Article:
Tensions were high during Tuesday's Lafayette City-Parish Council meeting when council members were allowed to question 2012 LCG auditor and certified public accountant Burton Kolder regarding the finances and reports of growth for LUS Fiber.

Today, LCG Chief Administrative Officer Dee Stanley stopped by “Mornings with Ken and Bernie” for our weekly “Lafayette Live” segment to talk about the meeting, the high tensions, and to further explain the financial findings of Kolder's audit.

An article in Wednesday's Daily Advertiser highlighted a heated exchange between Stanley and Councilman William Theriot during Tuesday night's meeting. During the meeting, Councilman Theriot alleged that LUS Fiber's retained earnings show LUS Fiber is losing $1 million a day, to which Stanley responded, "the comment is not only wrong, it was irresponsible".

Stanley said Tuesday night's confrontation with Councilman Theriot stemmed from the Councilman using figures that Stanley felt intentionally painted LUS Fiber in a negative light.

A councilman in particular wants to take depreciated value and combine it with another number called 'imputed tax', the amount of money LUS Fiber would have to pay if it were not tax exempt. If you compare those two numbers in the time since LUS Fiber's inception it's $38 million. That's a big number, but that's $38 million of the $40 million quote-unquote 'deficit' that Burton Kolder has shown. So the real deficit is in the $2 million range.

This is because you don't have to pay for depreciation. Depreciated assets, depending on the assets, continue to function after the depreciation.

Stanley said the contentions of Tuesday's meeting surrounded the depreciation of assets figure reported in the audit, a figure Stanley felt is not an accurate depiction of a business' growth.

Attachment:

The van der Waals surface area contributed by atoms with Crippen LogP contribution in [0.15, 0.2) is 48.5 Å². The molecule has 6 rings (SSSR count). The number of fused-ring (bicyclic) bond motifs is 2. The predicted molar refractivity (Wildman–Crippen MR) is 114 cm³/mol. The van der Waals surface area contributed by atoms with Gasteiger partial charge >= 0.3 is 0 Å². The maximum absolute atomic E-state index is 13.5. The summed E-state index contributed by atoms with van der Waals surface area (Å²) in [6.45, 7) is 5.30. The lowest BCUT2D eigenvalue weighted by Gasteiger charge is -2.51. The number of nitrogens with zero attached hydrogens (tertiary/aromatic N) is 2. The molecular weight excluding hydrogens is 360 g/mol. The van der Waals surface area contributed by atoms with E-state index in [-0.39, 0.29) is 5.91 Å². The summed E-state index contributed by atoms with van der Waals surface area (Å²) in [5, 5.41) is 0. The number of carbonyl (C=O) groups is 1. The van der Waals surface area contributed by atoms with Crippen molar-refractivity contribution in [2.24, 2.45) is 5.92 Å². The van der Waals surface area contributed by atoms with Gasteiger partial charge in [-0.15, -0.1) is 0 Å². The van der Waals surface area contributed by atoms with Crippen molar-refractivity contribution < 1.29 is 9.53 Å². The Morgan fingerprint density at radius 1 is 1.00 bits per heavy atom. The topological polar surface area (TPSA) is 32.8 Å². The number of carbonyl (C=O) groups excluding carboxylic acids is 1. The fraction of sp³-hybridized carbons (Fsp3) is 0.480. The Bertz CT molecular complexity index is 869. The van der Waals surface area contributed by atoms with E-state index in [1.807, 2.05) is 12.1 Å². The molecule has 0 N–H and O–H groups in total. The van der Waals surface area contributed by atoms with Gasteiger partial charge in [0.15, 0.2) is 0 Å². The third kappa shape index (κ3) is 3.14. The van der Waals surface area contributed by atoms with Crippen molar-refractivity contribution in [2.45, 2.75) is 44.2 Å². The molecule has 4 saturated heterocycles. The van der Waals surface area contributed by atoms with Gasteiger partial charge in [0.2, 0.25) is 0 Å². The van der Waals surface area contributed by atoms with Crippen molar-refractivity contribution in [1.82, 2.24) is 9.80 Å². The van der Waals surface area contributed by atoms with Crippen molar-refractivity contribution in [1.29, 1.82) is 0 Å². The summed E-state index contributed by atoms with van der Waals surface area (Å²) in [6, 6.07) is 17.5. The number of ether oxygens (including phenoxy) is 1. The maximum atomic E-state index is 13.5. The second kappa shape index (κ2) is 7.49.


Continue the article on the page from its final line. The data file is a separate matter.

The law requires our auditor Burton Kolder to depreciate this asset. To reduce its value based on aging equipment. To say what it's worth now. The point is, it still works, it's still doing its business. Depreciated assists still earn revenue.

 

If you look at Fiber as a competitive business, and you look at that growth, it has been phenomenal over the last three years.

CAO Stanley reiterated the validity of the auditor's findings as well as his credentials to make an accurate assessment.

Burton Kolder, Certified Public Accountant, and let me repeat the word, certified, he's got a ethical and legal obligation to do his job independently. He's got an obligation to tell us, the council, and the public if there's a problem, but Fiber's revenues are $25 million dollars. They've been in business 3 1/2 years and they're growing every week.

Though he said he stands by a councilman's right to ask questions, Stanley felt the line of questioning between Councilman Theriot and Kolder crossed the line of professionalism.

I certainly respect any elected officials right and obligation to ask any questions they see necessary to get the answers they need to get, but is there anybody who watched that dog and pony show Tuesday night that thought that's what that was? It was an inquisition. It was an insult to a professional, it was an insult to Burton Kolder. The feeling inside that room, and the people I talked to after was that that was more than somebody seeking answers to a question, that was somebody trying to do damage to a product.

To listen to the full audio from the interview, click the play button below.